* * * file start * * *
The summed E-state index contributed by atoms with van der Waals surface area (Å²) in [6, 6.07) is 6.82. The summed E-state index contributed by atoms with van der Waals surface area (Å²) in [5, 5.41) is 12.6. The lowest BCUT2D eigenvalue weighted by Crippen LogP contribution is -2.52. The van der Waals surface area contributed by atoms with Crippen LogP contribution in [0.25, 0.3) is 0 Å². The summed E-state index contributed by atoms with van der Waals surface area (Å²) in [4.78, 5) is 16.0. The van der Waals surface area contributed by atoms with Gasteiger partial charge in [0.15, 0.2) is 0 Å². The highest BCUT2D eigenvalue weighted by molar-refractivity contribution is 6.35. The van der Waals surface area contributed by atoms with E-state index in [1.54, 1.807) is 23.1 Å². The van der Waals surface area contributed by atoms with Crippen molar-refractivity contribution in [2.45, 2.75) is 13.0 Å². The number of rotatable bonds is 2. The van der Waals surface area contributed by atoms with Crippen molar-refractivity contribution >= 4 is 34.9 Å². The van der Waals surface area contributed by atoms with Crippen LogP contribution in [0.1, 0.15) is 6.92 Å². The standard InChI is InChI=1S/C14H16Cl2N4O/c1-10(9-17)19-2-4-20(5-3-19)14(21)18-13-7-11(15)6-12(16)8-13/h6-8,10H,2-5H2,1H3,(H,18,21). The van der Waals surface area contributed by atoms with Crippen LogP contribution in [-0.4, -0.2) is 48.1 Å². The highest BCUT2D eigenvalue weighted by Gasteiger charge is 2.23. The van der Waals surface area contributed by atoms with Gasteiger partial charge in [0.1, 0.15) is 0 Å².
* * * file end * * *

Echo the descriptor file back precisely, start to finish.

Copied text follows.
The summed E-state index contributed by atoms with van der Waals surface area (Å²) in [6, 6.07) is 6.82. The summed E-state index contributed by atoms with van der Waals surface area (Å²) in [5, 5.41) is 12.6. The lowest BCUT2D eigenvalue weighted by Crippen LogP contribution is -2.52. The van der Waals surface area contributed by atoms with Crippen LogP contribution in [0.25, 0.3) is 0 Å². The summed E-state index contributed by atoms with van der Waals surface area (Å²) in [4.78, 5) is 16.0. The van der Waals surface area contributed by atoms with Gasteiger partial charge in [0.15, 0.2) is 0 Å². The highest BCUT2D eigenvalue weighted by molar-refractivity contribution is 6.35. The van der Waals surface area contributed by atoms with E-state index in [1.54, 1.807) is 23.1 Å². The van der Waals surface area contributed by atoms with Crippen molar-refractivity contribution in [2.45, 2.75) is 13.0 Å². The number of rotatable bonds is 2. The van der Waals surface area contributed by atoms with Crippen molar-refractivity contribution >= 4 is 34.9 Å². The van der Waals surface area contributed by atoms with Crippen LogP contribution in [0.1, 0.15) is 6.92 Å². The standard InChI is InChI=1S/C14H16Cl2N4O/c1-10(9-17)19-2-4-20(5-3-19)14(21)18-13-7-11(15)6-12(16)8-13/h6-8,10H,2-5H2,1H3,(H,18,21). The van der Waals surface area contributed by atoms with Crippen LogP contribution in [-0.4, -0.2) is 48.1 Å². The highest BCUT2D eigenvalue weighted by Gasteiger charge is 2.23. The van der Waals surface area contributed by atoms with Gasteiger partial charge in [0.1, 0.15) is 0 Å².